And speaking of social science, take Shamus Khan, chair of the Sociology Department at Columbia (Please! You take him! Somewhere!). Writing in the Washington Post, Shamus asks: “How could a man brought up in some of our nation’s most storied institutions — Georgetown Prep, Yale College, Yale Law School — dissemble with such ease?” His answer: “The answer lies in the privilege such institutions instill in their members, a privilege that suggests the rules that govern American society are for the common man, not the exceptional one.”

According to Khan, men like Kavanaugh “have both the sense and the experience that the rules don’t really apply to them and that they can act without much concern for the consequences. Elite schools like Georgetown Prep and Yale have long cultivated this sensibility in conscious and unconscious ways.”

Perhaps we should blacklist all graduates of elite institutions.

Martha Nussbaum, a distinguished professor of law and philosophy at the University of Chicago, is no better. Also writing in the Washington Post (is this just a coincidence?), she reduces Kavanaugh to the personification of “a wave of fear-driven male rage” that is “sweeping across our nation.” The cause of this anger, according to Nussbaum, is status anxiety that produces anger and envy.

Three emotions, all infused by fear, play a role in today’s misogyny. The most obvious is anger — at women making demands, speaking up, in general standing in the way of unearned male privilege. Women were once good mothers and good wives, props and supports for male ambition, the idea goes –but here they are asserting themselves in the workplace. Here they are daring to speak about their histories of sexual abuse at the hands of powerful men. It’s okay for women to charge strangers with rape, especially if the rapist is of inferior social status. But to dare to accuse the powerful is to assail a bastion of privilege to which men still cling.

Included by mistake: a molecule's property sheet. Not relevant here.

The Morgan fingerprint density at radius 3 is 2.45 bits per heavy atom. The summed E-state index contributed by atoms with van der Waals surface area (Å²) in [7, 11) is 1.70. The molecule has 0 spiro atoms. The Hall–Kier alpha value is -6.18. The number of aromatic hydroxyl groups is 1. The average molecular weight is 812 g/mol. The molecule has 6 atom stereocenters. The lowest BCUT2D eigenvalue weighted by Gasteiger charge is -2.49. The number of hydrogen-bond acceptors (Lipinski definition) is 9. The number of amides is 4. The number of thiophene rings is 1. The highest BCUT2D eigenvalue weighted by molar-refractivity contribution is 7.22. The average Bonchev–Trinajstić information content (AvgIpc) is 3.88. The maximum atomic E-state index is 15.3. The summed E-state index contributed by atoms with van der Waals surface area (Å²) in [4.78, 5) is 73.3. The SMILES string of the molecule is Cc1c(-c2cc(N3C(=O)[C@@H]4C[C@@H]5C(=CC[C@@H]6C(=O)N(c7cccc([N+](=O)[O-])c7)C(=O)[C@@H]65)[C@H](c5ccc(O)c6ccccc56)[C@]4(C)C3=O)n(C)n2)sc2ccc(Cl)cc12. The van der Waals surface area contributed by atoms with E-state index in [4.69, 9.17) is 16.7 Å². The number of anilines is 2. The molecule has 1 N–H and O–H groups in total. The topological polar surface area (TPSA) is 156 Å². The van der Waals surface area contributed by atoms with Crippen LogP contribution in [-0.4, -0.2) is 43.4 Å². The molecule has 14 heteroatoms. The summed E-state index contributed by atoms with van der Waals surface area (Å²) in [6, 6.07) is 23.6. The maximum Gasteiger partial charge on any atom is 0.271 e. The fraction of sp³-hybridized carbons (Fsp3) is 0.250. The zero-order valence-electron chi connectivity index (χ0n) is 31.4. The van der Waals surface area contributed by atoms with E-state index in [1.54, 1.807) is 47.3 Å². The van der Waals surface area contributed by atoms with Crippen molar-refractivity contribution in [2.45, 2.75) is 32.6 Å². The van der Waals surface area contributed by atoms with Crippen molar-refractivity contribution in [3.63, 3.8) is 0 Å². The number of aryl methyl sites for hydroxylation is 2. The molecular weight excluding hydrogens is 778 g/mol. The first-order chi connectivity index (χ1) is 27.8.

Nussbaum seems to shake her head in wonder that “We are even told that good parents should tremble for the future of their sons when women can make claims against them” and dismisses as irrational the notions #MeToo has been weaponized and that “masculinity itself [is] under attack.” If I were more interested in what Nussbaum thinks, I would wonder what she thinks of the mob of Georgetown students who protested Kavanaugh’s nomination wearing tee shirts proclaiming “Men Are Trash.”
Much of the intensely negative response to Kavanaugh, in short, reveals what happens when “the personal is political” becomes merged with identity politics. The result is not pretty.

Roberts In Reverse

In Parents Involved, Chief Justice Roberts famously declared that “The way to stop discrimination on the basis of race is to stop discriminating on the basis of race.” Now the New York Times has published what should be called the Dynarski Corollary to the Roberts Principle: It is necessary to discriminate on the basis of race […]

“Have You Ever …

… committed a crime or sexual misconduct?” On September 25 Inside Higher Ed reported  that the University of Wisconsin system is implementing a new policy to reveal sexual misconduct findings against any of its employees to potential future employers during reference checks, “and it wants such disclosures on its own potential hires, too.” On September […]

Say It Ain’t So, Joe

About a month ago I wrote, here, about Joe Biden’s apparent attempt to position himself slightly to the right of the progressive herd of other Democrats lining up to run for the presidency in 2020. “Perhaps alone among today’s prominent Democrats,” I wrote, Biden could make such an appeal without having to change his entire […]

“Diverse” Students Want To Testify For “Diversity”

According to a new report in the Chronicle of Higher Education, “A group of Asian-American, African-American, and Latin American students and alumni has asked to be allowed to make opening and closing statements and to cross-examine” expert witnesses in the pending case of Students for Fair Admission v. Harvard, which I discussed here and here. […]

Snowflakes In Charlottesville

I’m so old I can remember when students used to protest when administrators tried to impose rules and dress codes regulating their behavior. Now student snowflakes and their supporters protest when administrators don’t. My memory of student protest in days gone by has been prompted by the eruption  of yet another controversy in Charlottesville. More […]

“Charlottesville” (Continuing … )

Charlottesville, Again!

More Advice For Joe Biden

Run, Joe, Run! Or: Where Have All The Democrats Gone?

Forced Student Contributions

Anti-White … Racism? Bigotry? Sarcasm?

More On Asians v. Harvard

Is LGBTQ Non-Discrimination Different?

Judge Kavanaugh And The Future Of Affirmative Action

Babbling Brooks